The cities of Miami and Miami Beach are notorious for horrible traffic jams, especially during rush hour when people are trying to get to and from work. That is why the proposed rail link between Miami and Miami Beach, recently reported in the Miami Herald, has garnered a lot of attention. Connecting these two world-class cities with a quick and modern rail system, called “Bayllink,” will go a long way to improving their appeal, allowing residents and visitors alike to enjoy more of what both communities have to offer without dealing with the hassle of parking or traffic.
Although the rail link idea first emerged in the 1990s, this is the first time in nearly a decade that county commissioners have seriously looked at options for making it a reality.
On Wednesday, [the Metropolitan Planning Organization executive committee] heard from a team of consultants it has retained to study the idea. The consultants, while generally agreeing the line is feasible, sounded a symphony of cautionary notes about everything from funding to aesthetic expectations.
Bay Link, they said, would have not only too few riders to support itself (public transit systems around the country cover only about 39 percent of their costs, and Bay Link would likely do even worse) but too few to attract federal funding.
“There’s intense competition [for federal transportation dollars] out there,” said Robert Peskin of the consulting firm AECOM. “There are other projects that, frankly, are more likely to get the funding.”
That would leave South Florida governments paying a $70 million annual tab for capital and operating expenses by themselves, he added, at a time when conventional government resources for transportation are completely tapped out.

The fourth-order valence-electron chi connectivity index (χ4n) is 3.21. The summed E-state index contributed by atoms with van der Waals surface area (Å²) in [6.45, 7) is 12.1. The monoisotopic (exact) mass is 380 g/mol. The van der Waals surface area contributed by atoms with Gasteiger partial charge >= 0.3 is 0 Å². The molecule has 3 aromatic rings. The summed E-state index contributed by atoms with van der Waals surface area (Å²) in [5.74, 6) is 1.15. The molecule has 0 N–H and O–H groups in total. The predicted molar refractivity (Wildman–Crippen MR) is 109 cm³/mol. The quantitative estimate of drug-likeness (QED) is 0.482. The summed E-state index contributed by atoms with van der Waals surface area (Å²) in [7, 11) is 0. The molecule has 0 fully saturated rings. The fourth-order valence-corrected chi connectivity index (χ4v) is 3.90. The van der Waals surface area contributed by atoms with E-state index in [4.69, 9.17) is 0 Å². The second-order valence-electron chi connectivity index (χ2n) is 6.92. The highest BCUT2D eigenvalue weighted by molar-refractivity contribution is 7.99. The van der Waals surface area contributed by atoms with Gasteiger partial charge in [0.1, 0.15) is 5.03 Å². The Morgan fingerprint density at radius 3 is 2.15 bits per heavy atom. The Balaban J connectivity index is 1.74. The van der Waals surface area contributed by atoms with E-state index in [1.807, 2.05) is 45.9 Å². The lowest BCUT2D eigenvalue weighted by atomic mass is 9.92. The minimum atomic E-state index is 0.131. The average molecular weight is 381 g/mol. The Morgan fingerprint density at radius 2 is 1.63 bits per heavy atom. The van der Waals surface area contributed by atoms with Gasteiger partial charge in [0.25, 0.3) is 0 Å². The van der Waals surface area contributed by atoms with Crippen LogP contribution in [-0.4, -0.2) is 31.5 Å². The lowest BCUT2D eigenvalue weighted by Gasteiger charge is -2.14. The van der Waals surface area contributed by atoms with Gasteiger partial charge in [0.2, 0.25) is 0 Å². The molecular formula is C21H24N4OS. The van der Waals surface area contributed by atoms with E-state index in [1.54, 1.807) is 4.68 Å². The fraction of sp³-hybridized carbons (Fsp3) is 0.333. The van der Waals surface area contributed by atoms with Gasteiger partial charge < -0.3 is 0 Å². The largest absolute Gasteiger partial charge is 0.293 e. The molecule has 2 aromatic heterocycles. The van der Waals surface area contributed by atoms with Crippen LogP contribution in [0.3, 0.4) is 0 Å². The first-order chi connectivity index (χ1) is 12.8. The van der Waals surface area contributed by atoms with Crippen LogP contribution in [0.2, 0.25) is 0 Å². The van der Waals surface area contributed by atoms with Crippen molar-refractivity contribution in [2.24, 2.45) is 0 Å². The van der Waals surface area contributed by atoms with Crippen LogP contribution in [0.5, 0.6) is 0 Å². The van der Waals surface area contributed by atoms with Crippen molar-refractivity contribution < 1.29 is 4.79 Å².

The prospects for outside funding are so bleak, Peskin added, that officials should consider slapping a toll of $1 or $2 on every vehicle crossing the MacArthur and Julia Tuttle causeways. “I’m waiting for somebody to throw something at me,” he confessed.
Even finding the right trolley designs will be complicated, as the most common systems draw their power from the their tracks and are thus impractical in light of Miami’s flooding and drainage issues (the alternative – trolleys with internal power supplies – tends to be under-performing and less cost-effective).
In the end, the committee expressed enthusiasm for the consultants’ proposed solution to these problems: a public-private partnership similar to the one currently working on the much anticipated Port Miami Tunnel. Such an approach could offer creative and cost-effective designs and financial solutions at relatively little cost to the county and public.
Whether the county will issue a formal bid for the project remains to be seen, but we’re confident that this creative and dynamic city will find a solution. To speak to a Miami Traffic Attorney about your traffic citation, contact Hochman & Goldin PA by calling 305-665-1000.